Schottel has announced that its hydrokinetic turbines are ready for use after successfully undergoing extensive tests in the Strangford Lough, Northern Ireland.

The full-scale tests, which included 260 operating hours under realistic conditions, showed that one turbine with a rotor diameter of four meters generates 50kW per second at a rated water velocity of 2.75m/sec, Schottel said.

The trial involved attaching the turbine to a moored barge – it was mounted on a lifting frame at the stern and lowered down into the operating position for testing. The barge was equipped with a large range of measurement devices and sensors to monitor the test results, with the turbine shaft rotations, torque and power output recorded for use in the performance assessment. Load cells measured the resulting thrust force, while detailed measurements of flow conditions were also taken.

The Strangford Lough test series was the first scientifically monitored testing of a Schottel turbine, in collaboration with Marine Research Group at Queens University of Belfast, in a project supported by the European MARINET programme. The testing method and characterisation of turbine performance have been developed according to the latest standards of the International Electrotechnical Commission (IEC).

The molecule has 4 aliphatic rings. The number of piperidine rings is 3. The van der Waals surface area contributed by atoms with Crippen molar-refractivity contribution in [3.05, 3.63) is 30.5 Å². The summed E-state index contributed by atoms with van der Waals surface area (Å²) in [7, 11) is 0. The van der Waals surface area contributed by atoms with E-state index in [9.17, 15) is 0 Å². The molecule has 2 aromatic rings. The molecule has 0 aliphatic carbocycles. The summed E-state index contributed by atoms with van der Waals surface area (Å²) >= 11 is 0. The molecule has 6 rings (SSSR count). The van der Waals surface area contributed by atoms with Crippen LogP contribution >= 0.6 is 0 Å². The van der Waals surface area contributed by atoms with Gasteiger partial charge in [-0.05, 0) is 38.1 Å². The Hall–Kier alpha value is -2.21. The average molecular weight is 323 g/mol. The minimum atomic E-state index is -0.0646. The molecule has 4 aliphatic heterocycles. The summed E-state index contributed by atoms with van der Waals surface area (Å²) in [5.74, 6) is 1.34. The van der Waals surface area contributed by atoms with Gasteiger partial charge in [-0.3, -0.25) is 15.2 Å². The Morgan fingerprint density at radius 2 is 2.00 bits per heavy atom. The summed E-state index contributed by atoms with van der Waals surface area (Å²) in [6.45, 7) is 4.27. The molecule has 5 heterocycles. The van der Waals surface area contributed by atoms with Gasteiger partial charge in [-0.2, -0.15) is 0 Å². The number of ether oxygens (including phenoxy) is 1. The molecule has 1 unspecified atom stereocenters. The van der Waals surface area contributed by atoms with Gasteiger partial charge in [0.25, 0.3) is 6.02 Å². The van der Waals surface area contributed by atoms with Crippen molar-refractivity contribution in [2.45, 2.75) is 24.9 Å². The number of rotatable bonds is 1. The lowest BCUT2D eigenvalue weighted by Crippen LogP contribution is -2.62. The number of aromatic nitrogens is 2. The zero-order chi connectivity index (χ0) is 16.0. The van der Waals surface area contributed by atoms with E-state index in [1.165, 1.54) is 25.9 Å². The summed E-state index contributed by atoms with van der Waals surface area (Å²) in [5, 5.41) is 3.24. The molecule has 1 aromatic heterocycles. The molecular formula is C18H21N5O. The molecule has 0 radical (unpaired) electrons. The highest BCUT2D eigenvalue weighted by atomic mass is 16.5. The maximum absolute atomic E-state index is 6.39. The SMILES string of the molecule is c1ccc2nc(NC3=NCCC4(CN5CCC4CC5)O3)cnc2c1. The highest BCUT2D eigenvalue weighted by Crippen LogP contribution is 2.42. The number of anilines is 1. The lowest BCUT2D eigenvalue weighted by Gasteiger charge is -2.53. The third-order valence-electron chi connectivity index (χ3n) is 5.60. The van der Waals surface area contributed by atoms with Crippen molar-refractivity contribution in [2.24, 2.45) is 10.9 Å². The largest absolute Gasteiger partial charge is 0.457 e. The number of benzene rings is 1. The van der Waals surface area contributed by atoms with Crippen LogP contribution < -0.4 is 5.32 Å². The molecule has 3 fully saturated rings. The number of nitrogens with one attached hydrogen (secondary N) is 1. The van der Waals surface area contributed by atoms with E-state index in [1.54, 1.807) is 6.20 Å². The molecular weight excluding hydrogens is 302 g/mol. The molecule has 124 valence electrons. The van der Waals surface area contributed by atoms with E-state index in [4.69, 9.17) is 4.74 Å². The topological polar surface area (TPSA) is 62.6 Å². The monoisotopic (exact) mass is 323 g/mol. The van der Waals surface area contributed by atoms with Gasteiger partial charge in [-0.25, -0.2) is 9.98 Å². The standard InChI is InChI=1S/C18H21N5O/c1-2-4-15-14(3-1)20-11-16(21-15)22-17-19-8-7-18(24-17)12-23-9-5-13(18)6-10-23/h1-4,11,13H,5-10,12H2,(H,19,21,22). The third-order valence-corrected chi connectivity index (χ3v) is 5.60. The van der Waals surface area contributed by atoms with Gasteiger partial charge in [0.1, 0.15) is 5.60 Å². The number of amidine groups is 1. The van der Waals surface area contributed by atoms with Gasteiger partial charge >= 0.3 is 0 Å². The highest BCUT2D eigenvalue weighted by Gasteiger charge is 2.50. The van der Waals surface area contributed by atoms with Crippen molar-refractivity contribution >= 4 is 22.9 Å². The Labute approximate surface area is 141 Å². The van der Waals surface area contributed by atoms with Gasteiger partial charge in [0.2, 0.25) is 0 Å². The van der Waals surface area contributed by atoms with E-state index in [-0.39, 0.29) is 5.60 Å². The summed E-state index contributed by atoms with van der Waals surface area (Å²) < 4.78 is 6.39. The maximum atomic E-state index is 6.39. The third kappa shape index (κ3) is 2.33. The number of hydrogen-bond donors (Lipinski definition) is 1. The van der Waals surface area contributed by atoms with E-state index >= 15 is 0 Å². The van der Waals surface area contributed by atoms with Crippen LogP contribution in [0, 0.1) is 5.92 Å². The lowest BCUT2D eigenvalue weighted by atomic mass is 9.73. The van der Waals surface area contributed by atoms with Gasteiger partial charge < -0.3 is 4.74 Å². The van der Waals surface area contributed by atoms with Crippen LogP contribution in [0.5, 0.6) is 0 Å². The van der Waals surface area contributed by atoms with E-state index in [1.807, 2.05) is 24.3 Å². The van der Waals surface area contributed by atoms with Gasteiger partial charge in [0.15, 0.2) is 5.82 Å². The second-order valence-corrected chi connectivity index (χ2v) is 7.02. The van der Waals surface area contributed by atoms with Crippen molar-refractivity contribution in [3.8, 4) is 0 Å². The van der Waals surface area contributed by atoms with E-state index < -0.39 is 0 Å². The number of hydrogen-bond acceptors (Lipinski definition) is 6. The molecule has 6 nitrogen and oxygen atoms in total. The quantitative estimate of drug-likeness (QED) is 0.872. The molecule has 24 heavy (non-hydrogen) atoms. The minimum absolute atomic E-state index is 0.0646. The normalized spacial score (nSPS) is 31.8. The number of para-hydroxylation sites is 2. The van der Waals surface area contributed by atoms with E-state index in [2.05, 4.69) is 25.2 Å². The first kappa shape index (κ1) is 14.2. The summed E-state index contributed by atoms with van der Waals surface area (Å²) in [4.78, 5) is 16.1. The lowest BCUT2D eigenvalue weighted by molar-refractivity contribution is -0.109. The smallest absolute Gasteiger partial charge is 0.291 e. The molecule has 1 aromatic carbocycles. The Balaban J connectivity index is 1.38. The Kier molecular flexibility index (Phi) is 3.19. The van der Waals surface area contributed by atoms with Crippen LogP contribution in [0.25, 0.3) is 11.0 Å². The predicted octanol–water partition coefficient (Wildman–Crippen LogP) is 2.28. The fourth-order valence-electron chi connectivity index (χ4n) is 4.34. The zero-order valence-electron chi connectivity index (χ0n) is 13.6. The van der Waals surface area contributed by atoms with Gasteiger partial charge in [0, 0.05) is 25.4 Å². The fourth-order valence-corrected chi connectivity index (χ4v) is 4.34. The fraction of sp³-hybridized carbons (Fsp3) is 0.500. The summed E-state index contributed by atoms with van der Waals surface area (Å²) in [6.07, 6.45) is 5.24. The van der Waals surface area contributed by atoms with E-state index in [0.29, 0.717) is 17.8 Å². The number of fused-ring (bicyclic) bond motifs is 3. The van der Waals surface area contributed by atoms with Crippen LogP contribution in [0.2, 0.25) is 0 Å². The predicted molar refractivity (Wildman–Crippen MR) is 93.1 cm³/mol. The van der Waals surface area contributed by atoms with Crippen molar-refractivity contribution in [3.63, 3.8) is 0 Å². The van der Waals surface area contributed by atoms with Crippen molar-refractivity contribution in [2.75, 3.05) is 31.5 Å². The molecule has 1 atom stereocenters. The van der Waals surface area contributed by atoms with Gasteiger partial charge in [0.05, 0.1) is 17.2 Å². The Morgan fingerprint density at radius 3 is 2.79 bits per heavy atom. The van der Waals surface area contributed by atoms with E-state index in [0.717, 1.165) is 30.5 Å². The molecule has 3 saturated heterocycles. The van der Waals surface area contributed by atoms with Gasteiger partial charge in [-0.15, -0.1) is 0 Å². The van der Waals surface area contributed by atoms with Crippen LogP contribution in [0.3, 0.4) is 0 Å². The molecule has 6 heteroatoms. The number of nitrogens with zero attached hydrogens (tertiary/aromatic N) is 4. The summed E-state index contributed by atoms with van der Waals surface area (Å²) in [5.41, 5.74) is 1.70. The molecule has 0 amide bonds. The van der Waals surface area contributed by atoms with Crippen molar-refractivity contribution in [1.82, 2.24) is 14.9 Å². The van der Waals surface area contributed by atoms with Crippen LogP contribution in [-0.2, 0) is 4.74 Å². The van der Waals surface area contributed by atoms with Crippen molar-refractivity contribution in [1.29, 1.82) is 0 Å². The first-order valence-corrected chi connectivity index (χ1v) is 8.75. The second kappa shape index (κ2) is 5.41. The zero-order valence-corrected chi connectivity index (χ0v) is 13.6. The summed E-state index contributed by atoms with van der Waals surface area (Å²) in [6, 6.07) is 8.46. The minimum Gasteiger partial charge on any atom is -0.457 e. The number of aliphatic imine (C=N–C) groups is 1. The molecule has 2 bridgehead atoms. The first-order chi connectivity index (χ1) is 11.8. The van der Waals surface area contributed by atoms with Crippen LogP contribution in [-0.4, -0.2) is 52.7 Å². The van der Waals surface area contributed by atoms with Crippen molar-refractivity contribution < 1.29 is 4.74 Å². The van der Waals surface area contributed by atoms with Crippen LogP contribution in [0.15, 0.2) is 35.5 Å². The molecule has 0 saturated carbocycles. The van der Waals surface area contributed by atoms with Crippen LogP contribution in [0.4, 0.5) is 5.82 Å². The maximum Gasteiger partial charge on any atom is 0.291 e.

“We greatly enjoyed these fruitful co-operations," commented Dr.-Ing. Ralf Starzmann, Research Engineer at Schottel. "We have already tested our turbine in lab conditions and in another sea test, but this time the testing conditions were certainly perfect and most realistic."

Schottel’s turbines are available with a rotor diameter between three and five meters. They can be implemented in rivers, sea straits and tidal races offshore on jetty, floating or submerged platforms in varying quantities, according to the customer’s needs.